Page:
Kidman has captured a snapshot of NZ society in the 1950's, its conservative, right wing, white male dominated attitudes. As well as the biases against youth and the discrimination against immigrants especially the Irish. This is a sad and sensitively written story that we all felt compelled to read to the end despite knowing the outcome. Our discussion centred on jury bullying and how Albert might have been treated in today's courtroom had he been charged with manslaughter.
We all enjoyed this book, and although we were in Lockdown, everyone did a review via email. Some were surprised that this even happened in NZ, all felt sorry for his mother and the way she was treated. Interesting how he is was treated in the community because he was Irish. Goes to show how circumstances can change so quickly - great story and as per all Fiona Kidman's books, well written. Would recommend this as a really good story that is sure to create great discussion.
Provoked a lot of discussion on growing up in NZ at that period, and how much we were aware or unaware of the issues covered in the book. We were horrified to be reminded of the fact that orphans [and sometimes not orphans ] were sent out here and to Australia and Canada after the war.
All of the group enjoyed the novel, and felt Kidman kept the tension to the end. Many found it quite haunting, and were alarmed at the death sentence still in effect as late as 1954. Way behind other countries.
The group found this a very readable and convincing story, based on fact, some imagining of events, interwoven with the social history of the 1950s. The reinstatement of the death penalty over that time and the flawed trial that resulted in the execution of this young immigrant, were valuable lessons from a somewhat overlooked period of New Zealand's history. A very worthwhile read.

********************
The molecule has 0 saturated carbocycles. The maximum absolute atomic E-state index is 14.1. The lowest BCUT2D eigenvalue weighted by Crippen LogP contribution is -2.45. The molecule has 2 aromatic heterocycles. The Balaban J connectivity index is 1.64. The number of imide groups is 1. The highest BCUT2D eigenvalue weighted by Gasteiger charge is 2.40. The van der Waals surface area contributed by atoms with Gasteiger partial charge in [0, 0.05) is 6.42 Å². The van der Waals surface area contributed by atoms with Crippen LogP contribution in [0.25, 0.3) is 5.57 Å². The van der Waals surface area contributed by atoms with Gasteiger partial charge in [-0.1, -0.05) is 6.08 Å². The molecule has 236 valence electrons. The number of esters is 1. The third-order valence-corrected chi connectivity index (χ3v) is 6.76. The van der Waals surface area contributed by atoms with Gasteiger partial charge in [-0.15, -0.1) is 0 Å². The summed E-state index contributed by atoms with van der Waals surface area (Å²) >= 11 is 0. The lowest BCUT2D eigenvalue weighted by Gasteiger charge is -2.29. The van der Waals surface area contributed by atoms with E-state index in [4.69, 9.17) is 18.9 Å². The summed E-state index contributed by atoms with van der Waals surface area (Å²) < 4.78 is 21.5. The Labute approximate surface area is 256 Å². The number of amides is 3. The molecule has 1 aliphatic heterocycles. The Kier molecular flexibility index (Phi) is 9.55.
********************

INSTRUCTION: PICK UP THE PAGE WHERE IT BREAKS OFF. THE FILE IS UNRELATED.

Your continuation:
This book generated lively discussion. Many of us were alive (but young!) in the 1950s and remember some of the personalities in the political circles, and were shocked at some of the attitudes. Well-written, and kept our interest even though we knew the eventual outcome.
Many were saddened by the story; but loved the way it was written!
A reality check, and a tragic story about NZ at that time.
Sad, and a well-written portrait of an interesting period in NZ history.
All our members read this book and although some were in tears in parts, we all thought it was beautifully & honestly written about a time in New Zealands social history that we are not proud of! As the majority of us were born in the 1940s it was like being in a time warp for us, growing up in the 50s. The book stimulated us to a great discussion and we hope never to return to those judgemental and narrow minded times.
Well-written, thought provoking book. Lots of discussion.
Very well received. Lots to think and talk about.
Not all in the group read the book, as in the current climate we wanted something more uplifting. Those that did were moved by the account. We doubted that Henry's evidence would have made any difference in view of the climate at the time.
We found it an interesting read but a bit too depressing - especially during Covid! Good insight into the political and social climate for early immigration into New Zealand.